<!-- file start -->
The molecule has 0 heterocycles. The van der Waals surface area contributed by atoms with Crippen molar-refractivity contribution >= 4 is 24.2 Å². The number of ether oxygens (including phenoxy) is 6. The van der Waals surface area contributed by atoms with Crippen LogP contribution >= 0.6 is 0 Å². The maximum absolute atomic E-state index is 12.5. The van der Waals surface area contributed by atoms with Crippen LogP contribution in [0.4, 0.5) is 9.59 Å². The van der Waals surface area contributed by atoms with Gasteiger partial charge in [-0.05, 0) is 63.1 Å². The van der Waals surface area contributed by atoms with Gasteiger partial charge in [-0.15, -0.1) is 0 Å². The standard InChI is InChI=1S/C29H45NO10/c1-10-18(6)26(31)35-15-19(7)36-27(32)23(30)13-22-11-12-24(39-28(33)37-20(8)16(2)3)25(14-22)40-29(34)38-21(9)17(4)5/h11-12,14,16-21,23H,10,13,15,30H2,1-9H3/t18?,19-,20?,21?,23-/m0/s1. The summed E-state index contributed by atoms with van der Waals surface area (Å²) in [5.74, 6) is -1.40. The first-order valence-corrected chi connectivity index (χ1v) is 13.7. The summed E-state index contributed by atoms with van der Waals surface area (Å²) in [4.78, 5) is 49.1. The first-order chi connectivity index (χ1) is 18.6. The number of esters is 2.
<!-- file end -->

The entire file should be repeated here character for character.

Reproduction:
The molecule has 0 heterocycles. The van der Waals surface area contributed by atoms with Crippen molar-refractivity contribution >= 4 is 24.2 Å². The number of ether oxygens (including phenoxy) is 6. The van der Waals surface area contributed by atoms with Crippen LogP contribution >= 0.6 is 0 Å². The maximum absolute atomic E-state index is 12.5. The van der Waals surface area contributed by atoms with Crippen LogP contribution in [0.4, 0.5) is 9.59 Å². The van der Waals surface area contributed by atoms with Gasteiger partial charge in [-0.05, 0) is 63.1 Å². The van der Waals surface area contributed by atoms with Gasteiger partial charge in [-0.15, -0.1) is 0 Å². The standard InChI is InChI=1S/C29H45NO10/c1-10-18(6)26(31)35-15-19(7)36-27(32)23(30)13-22-11-12-24(39-28(33)37-20(8)16(2)3)25(14-22)40-29(34)38-21(9)17(4)5/h11-12,14,16-21,23H,10,13,15,30H2,1-9H3/t18?,19-,20?,21?,23-/m0/s1. The summed E-state index contributed by atoms with van der Waals surface area (Å²) in [5.74, 6) is -1.40. The first-order valence-corrected chi connectivity index (χ1v) is 13.7. The summed E-state index contributed by atoms with van der Waals surface area (Å²) in [4.78, 5) is 49.1. The first-order chi connectivity index (χ1) is 18.6. The number of esters is 2.